The Vermont Department of Public Safety and Gov. Phil Scott, R-Vermont, praised a young woman as a hero and expressed their deep gratitude Friday, crediting her for thwarting a possible violent outburst at a high school.
Angela McDevitt of New York's Dutchess County received a "lifesaving award" from Vermont State Police Friday, though she was unable to be at the annual awards ceremony in person, because she's now in her first week of college, organizers said.
"Your ability to recognize the gravity and seriousness of the student's statements saved countless innocent lives," Vermont State Police Capt. Julie Scribner said of McDevitt.
Last year, as a high schooler, McDevitt tipped off law enforcement that in chats with a friend, the young man was glorifying school shooters and planning his own massacre in the halls of Vermont's Fair Haven Union High School.
"I'm thankful I was able to be put in the right place at the right time, I guess you could say," McDevitt said in a 2018 interview about her actions.
Police promptly followed up on McDevitt's info and arrested Jack Sawyer, an ex-student, finding alarming diary entries and a shotgun before anyone was hurt.
What investigators described as a really close call led to new gun laws in Vermont, including a change that makes it easier to seize firearms from someone deemed a threat.
Scott and his public safety commissioner now want McDevitt's actions to serve as a lesson to people everywhere.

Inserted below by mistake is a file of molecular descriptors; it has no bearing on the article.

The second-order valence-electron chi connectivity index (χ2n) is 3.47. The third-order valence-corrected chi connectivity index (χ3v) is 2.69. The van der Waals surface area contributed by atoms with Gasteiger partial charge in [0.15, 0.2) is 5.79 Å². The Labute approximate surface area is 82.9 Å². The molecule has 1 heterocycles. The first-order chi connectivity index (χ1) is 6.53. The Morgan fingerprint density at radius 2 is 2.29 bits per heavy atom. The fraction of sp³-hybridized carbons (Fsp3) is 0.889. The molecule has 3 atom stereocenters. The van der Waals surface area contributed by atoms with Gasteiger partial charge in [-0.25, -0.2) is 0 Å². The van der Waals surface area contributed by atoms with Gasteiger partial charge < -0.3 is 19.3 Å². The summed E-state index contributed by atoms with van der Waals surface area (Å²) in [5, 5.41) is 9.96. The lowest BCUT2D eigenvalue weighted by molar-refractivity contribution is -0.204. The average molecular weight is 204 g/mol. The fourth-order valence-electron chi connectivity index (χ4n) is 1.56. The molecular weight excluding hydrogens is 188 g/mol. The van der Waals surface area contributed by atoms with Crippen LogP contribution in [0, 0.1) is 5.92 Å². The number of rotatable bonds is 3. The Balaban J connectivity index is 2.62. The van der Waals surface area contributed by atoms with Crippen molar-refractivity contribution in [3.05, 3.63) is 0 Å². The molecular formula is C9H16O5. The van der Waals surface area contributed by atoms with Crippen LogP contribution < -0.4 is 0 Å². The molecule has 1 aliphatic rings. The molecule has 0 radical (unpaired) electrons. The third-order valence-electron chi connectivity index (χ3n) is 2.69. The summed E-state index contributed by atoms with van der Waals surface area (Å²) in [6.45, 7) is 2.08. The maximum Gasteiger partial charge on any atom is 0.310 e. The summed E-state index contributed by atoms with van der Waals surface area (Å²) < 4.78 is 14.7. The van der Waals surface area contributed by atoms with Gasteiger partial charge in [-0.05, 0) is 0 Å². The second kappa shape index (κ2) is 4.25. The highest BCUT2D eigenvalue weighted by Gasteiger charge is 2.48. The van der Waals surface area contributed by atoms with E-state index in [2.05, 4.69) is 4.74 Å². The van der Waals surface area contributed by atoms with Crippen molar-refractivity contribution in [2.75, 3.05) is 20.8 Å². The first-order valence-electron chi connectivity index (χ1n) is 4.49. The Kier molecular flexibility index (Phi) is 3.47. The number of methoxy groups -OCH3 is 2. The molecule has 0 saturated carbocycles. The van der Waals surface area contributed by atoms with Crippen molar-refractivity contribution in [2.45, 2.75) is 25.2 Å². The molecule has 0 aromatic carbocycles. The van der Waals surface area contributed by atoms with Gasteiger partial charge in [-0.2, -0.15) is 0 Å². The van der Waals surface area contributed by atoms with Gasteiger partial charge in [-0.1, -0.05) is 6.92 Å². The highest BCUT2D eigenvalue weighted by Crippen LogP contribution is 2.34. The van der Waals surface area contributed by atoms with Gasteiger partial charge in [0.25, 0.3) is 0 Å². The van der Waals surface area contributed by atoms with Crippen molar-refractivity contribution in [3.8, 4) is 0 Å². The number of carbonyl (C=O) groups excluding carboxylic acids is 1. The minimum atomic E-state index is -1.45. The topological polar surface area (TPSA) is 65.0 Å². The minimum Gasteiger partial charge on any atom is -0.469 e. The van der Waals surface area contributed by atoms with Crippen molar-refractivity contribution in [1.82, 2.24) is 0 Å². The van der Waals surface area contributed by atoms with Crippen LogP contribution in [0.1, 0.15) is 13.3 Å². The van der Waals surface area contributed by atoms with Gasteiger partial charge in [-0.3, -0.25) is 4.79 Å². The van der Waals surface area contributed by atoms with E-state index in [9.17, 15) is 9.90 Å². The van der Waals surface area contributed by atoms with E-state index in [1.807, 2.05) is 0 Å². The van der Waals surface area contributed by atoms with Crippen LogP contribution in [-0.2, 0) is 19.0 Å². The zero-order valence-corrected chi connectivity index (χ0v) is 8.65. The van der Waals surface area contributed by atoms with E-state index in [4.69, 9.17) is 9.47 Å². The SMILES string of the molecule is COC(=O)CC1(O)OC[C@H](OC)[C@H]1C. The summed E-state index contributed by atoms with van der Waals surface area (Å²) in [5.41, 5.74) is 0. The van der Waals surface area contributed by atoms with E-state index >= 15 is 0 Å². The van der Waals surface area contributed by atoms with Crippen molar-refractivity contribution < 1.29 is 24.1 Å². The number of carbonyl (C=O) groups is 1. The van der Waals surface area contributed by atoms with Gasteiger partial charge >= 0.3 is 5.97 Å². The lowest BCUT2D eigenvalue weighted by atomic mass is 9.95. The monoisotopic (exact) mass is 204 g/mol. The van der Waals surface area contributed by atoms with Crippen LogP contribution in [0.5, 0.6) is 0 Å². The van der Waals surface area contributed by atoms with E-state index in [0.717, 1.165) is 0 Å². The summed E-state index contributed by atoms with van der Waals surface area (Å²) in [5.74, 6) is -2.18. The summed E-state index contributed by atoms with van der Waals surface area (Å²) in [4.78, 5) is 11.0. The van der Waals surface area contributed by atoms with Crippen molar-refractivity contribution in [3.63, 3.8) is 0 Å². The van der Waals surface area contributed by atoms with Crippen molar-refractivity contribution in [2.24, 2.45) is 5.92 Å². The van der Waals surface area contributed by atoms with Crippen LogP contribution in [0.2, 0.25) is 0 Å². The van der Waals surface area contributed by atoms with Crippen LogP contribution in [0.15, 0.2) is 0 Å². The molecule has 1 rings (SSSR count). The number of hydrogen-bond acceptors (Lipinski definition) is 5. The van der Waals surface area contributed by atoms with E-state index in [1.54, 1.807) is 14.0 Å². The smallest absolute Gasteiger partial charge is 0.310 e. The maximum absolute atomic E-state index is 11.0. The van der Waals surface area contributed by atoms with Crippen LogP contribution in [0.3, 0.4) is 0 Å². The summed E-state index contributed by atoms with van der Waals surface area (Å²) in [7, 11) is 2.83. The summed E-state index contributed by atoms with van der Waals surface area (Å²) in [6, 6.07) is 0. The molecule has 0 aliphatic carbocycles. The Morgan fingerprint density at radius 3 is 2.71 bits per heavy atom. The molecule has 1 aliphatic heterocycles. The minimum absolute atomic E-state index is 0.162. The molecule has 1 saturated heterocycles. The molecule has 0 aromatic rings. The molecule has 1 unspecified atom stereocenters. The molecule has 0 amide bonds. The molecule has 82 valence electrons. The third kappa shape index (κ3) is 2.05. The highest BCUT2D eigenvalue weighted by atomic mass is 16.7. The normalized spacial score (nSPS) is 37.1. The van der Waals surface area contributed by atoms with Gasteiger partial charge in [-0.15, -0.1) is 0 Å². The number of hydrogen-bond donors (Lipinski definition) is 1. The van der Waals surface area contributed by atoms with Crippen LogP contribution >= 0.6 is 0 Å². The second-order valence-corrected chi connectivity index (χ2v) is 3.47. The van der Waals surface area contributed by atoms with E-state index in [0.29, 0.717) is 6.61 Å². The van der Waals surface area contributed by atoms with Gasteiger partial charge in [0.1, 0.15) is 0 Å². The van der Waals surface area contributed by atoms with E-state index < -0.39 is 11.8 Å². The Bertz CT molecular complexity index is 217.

"I hope what Angela did can be an example for all Vermonters — students and adults," the governor said at Friday's ceremony. "When you see something, say something. That one simple act might make all the difference in the world for a lot of people."
"Don't ever think that something is so small, it's not worth calling," added Mike Schirling, the commissioner of the Vermont Department of Public Safety. "If it turns into nothing, no big deal. If it turns into something, then you've done a great service to your community."
The honoree suggested shortly after the Fair Haven threats that any young person who hears or sees concerning behavior should speak up quickly, since time could be critical.
There were other heroes honored at Friday's ceremony, which also featured recognition of the promotions of members of the Vermont State Police.
Other recipients of the agency's lifesaving award included Bill Mayo, Chuck McAllister, and Scott Ovitt.
In June, necn introduced viewers to the trio after they pulled an amputee out of his burning home in the northern Vermont town of Franklin, just seconds before that property burst into a massive fireball.
The Vermont State Police applauded the men’s actions today, and said their heroism very likely saved the life of the homeowner, and was critical to getting his wife to safety.